The Air Force could soon begin testing light attack aircraft to see if they're a viable option for close-air support.
The work is being led by a new office at Wright-Patterson Air Force Base, Ohio, that was stood up to experiment with new technologies and strategies and to help keep the service on track with its 30-year plan.
The office will conduct experiments that include live exercises and simulation, and it will help senior Air Force leaders decide which technologies to fund.
One of the first experiments the office is taking on is to test light attack planes.
While the office of Strategic Development Planning and Experimentation Office is unable to release details of its experiments because much of its work is classified, Blackhurst said the office was created when Air Force leaders realized they needed a tighter focus on strategic development.
"What are the courses of action the Air Force could take to retain air superiority over the next 30 years?" he said.
The Air Force included $400 million in its fiscal 2017 budget request to Congress to fund the office for five years, Blackhurst said.
"We'll be going out and testing new concepts that will make the Air Force a little more agile and adaptive," he said. "We want to be as adaptable as the adversary."
The office will provide Air Force leaders with feedback from the experiments so they can decide which technologies to fund and ultimately field across the service. The 15-person office is part of the Ohio base's Air Force Research Laboratory.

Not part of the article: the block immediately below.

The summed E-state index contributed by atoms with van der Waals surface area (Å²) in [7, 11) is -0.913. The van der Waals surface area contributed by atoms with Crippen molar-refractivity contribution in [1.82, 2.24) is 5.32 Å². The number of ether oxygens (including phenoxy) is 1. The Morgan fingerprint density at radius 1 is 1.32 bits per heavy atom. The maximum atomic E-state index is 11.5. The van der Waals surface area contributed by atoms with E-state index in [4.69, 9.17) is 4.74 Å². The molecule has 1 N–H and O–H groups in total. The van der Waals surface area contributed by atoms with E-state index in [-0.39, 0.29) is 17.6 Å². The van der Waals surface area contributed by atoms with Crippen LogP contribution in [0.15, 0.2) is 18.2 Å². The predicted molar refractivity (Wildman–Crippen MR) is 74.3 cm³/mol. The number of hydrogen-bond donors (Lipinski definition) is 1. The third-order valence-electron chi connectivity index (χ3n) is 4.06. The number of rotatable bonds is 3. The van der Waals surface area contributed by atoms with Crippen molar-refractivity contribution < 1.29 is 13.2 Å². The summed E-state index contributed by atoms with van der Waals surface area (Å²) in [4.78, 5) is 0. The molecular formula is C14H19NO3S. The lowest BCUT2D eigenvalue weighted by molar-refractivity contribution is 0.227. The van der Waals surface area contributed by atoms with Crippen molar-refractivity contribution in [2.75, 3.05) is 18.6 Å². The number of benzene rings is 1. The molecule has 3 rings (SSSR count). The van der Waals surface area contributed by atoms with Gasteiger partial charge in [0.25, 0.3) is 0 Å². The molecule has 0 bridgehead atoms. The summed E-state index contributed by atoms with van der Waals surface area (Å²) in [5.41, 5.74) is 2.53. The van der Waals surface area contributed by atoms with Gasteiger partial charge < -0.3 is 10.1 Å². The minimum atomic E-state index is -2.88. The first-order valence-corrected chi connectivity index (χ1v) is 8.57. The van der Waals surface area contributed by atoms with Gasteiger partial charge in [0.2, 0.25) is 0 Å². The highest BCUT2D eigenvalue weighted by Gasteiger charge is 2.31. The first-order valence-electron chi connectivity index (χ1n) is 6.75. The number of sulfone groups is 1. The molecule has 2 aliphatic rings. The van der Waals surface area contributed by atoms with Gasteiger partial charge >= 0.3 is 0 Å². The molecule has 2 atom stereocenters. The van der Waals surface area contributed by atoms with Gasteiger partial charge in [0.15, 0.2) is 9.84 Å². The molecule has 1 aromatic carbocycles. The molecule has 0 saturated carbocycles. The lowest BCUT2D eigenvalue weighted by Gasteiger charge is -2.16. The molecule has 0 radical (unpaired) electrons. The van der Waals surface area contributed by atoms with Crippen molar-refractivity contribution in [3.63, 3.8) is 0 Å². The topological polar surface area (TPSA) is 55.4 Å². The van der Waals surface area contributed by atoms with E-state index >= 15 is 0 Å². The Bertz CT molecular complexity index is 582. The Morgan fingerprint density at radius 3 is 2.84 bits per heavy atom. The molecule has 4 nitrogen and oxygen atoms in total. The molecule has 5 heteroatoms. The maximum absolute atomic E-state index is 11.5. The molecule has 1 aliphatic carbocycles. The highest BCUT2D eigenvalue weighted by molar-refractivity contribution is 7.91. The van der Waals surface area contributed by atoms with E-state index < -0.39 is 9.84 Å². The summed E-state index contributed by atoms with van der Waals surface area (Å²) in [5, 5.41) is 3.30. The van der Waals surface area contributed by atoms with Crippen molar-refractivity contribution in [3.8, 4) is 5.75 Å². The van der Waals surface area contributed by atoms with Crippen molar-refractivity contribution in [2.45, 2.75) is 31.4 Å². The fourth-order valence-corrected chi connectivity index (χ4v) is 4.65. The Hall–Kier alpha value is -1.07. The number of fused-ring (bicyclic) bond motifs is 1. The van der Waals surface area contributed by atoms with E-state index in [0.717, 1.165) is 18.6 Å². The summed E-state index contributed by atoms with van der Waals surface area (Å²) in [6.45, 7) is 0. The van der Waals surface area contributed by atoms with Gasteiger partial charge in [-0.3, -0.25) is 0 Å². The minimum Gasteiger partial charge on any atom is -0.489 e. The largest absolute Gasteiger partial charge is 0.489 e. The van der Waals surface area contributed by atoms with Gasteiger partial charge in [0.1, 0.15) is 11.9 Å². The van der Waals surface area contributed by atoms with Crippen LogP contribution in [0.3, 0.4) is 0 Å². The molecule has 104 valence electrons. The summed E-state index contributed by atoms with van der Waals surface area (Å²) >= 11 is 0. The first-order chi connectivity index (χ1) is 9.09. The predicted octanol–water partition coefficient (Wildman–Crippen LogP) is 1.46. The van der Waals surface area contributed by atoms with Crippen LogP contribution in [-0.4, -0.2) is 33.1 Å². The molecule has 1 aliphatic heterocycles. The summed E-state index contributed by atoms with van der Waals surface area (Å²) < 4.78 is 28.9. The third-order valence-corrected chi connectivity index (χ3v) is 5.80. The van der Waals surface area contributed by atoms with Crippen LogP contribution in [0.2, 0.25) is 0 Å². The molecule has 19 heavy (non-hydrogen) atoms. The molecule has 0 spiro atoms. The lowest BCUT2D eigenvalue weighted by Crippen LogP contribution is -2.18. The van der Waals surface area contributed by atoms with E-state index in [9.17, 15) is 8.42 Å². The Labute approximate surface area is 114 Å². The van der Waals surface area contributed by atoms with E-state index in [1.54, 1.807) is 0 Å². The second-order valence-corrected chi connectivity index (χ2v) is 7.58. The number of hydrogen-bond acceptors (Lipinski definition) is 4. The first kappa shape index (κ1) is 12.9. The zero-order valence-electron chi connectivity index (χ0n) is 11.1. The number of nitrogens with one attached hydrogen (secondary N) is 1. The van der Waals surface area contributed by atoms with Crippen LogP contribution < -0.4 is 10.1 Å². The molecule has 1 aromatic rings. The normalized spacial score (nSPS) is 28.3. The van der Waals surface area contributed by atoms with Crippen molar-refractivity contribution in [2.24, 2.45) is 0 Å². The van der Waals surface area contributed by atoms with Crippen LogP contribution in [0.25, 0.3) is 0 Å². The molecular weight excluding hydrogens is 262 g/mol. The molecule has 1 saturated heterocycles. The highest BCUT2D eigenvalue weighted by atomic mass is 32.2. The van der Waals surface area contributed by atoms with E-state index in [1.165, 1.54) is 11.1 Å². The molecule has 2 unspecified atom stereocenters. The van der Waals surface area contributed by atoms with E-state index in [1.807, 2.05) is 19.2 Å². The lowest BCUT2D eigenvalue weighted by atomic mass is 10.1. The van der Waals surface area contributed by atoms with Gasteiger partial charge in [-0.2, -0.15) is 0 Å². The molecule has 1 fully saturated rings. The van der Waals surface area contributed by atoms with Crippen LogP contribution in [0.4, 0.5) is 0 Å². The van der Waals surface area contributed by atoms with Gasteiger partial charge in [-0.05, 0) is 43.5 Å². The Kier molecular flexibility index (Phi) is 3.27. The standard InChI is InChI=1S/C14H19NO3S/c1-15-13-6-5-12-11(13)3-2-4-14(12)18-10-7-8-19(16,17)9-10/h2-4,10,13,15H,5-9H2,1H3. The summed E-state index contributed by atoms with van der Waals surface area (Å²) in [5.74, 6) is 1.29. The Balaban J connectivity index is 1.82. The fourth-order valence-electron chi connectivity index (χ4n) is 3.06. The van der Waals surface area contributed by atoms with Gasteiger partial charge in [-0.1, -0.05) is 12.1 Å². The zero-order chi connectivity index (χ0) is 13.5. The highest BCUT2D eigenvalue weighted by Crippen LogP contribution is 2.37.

"It's designed to be lean," said Blackhurst, a former director of the lab.
Blackhurst said the office has already identified two experiments, including the light attack plane tests, it wants to conduct once leadership gives approval.
Although the office is based at Wright-Patterson, Blackhurst said the experiments will be conducted wherever they need to be done.
"Years ago, the Air Force used to do a lot more experimentation," he said.
Then starting around the 1990s, he said, the Air Force began providing requirements for contractors so they could build a product without as much experimentation.
"We've gone back to our roots by reinvigorating this process," he said. "The Air Force is saying now if you want to be agile and test new concepts before you bend medal, you need to see if concepts actually work."
Charlsy Panzino covers the Guard and Reserve, training, technology, operations and features for Army Times and Air Force Times. Email her at firstname.lastname@example.org.
Reporter Valerie Insinna contributed to this report.